In the language of those who committed homicide, economic frustration and unsatisfied needs were present as forces of production (e.g. unable to pay bills, desired materialistic goods). With regard to the forces of direction, a sense of helplessness or hopelessness was present among the murders. In other words, a crime escalated to the point where the individual felt as if there were no other options or else went “too far” and could not “turn back” (inwardly-directed violence). Outwardly-directed forces were also present in the perpetrators’ language as, in some cases, the murder was meant to place blame on others and to cause others harm.
It was also noted that murder and suicide could converge into a single manifestation (as seen with suicide bombers or high-profile school shootings). In this sense, an individual committed homicide by expressing rage or blame (outwardly-directed violence), and then committed suicide out of hopelessness because there was no “turning back” (inwardly-directed violence). A homicide followed by suicide conceptualizes this stream-flood analogy.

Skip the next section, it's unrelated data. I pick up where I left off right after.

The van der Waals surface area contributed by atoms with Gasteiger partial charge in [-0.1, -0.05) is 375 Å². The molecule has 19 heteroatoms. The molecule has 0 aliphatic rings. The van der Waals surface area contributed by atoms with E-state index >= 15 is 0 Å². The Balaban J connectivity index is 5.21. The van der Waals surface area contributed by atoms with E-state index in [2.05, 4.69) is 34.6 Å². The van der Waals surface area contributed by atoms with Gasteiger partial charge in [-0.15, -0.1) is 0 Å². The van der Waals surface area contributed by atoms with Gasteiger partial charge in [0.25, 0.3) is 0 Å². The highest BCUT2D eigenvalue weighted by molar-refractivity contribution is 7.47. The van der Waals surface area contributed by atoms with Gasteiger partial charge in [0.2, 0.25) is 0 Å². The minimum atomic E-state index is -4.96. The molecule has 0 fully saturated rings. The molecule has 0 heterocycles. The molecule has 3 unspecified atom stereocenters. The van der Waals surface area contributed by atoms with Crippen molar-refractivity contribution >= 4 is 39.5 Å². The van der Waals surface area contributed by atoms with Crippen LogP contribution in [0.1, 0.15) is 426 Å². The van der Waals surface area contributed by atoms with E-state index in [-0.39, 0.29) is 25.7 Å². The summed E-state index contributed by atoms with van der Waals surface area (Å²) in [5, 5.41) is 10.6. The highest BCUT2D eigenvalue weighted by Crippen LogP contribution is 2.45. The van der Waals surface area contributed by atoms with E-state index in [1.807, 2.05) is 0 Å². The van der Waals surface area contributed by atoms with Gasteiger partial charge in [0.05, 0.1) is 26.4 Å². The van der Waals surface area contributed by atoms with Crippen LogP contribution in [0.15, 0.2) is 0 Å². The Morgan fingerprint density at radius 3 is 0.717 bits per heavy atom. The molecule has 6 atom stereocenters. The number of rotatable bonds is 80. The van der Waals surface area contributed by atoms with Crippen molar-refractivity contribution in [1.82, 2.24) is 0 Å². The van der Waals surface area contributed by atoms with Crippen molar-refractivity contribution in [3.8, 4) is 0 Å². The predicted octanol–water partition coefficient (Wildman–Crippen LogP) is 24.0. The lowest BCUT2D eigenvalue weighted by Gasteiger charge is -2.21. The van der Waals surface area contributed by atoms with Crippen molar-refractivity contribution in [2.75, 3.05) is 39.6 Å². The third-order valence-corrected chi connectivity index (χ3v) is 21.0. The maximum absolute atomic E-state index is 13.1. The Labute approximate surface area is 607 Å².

In chapter Ten, Bozeman applies Durkheim’s typology of suicide to homicide: altruistic, fatalistic, anomic, and egoistic. Three out of the four typologies were present in the homicide confessions. Altruistic behavior was present in two confessions, in which both “higher commandments” had to do with preserving family (i.e. killing a rape victim so his girlfriend and daughter would not find out, in one instance, and murdering estranged wife and children to prevent children from being raised by another man, in another). An anomic typology (absence of society’s regulation) was present in two case examples. One example was a murder-suicide due to the fear of losing custody of his children to his estranged wife (absence of family), and a second was a murder for money to avoid returning to jail because he was on probation and absconded (previous and current society regulation).